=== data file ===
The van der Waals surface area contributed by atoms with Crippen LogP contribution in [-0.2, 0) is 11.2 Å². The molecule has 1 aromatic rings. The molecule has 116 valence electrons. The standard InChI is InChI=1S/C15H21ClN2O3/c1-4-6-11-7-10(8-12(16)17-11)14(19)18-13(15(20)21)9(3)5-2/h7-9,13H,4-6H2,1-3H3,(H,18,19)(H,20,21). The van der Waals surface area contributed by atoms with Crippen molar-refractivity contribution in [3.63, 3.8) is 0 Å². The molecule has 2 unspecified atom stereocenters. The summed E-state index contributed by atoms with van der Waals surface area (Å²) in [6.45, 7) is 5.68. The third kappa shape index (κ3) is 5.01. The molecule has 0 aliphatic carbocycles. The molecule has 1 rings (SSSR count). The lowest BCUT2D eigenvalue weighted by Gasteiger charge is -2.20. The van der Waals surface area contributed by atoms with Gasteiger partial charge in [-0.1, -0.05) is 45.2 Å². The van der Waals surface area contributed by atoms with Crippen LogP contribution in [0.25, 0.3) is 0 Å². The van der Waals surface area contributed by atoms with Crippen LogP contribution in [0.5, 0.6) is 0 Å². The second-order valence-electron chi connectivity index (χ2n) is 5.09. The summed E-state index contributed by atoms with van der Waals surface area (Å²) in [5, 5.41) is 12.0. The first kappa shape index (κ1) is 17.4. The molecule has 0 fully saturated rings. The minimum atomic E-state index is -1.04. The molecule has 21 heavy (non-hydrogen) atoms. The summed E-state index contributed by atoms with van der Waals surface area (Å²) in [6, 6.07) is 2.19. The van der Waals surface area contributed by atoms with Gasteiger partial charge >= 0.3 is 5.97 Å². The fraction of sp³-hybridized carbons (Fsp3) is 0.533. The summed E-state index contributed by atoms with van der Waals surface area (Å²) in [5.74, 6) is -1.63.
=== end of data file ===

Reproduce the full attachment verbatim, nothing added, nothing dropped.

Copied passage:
The van der Waals surface area contributed by atoms with Crippen LogP contribution in [-0.2, 0) is 11.2 Å². The molecule has 1 aromatic rings. The molecule has 116 valence electrons. The standard InChI is InChI=1S/C15H21ClN2O3/c1-4-6-11-7-10(8-12(16)17-11)14(19)18-13(15(20)21)9(3)5-2/h7-9,13H,4-6H2,1-3H3,(H,18,19)(H,20,21). The van der Waals surface area contributed by atoms with Crippen molar-refractivity contribution in [3.63, 3.8) is 0 Å². The molecule has 2 unspecified atom stereocenters. The summed E-state index contributed by atoms with van der Waals surface area (Å²) in [6.45, 7) is 5.68. The third kappa shape index (κ3) is 5.01. The molecule has 0 aliphatic carbocycles. The molecule has 1 rings (SSSR count). The lowest BCUT2D eigenvalue weighted by Gasteiger charge is -2.20. The van der Waals surface area contributed by atoms with Gasteiger partial charge in [-0.1, -0.05) is 45.2 Å². The van der Waals surface area contributed by atoms with Crippen LogP contribution in [0.25, 0.3) is 0 Å². The van der Waals surface area contributed by atoms with Crippen LogP contribution in [0.5, 0.6) is 0 Å². The second-order valence-electron chi connectivity index (χ2n) is 5.09. The summed E-state index contributed by atoms with van der Waals surface area (Å²) in [5, 5.41) is 12.0. The first kappa shape index (κ1) is 17.4. The molecule has 0 fully saturated rings. The minimum atomic E-state index is -1.04. The molecule has 21 heavy (non-hydrogen) atoms. The summed E-state index contributed by atoms with van der Waals surface area (Å²) in [6, 6.07) is 2.19. The van der Waals surface area contributed by atoms with Gasteiger partial charge >= 0.3 is 5.97 Å². The fraction of sp³-hybridized carbons (Fsp3) is 0.533. The summed E-state index contributed by atoms with van der Waals surface area (Å²) in [5.74, 6) is -1.63.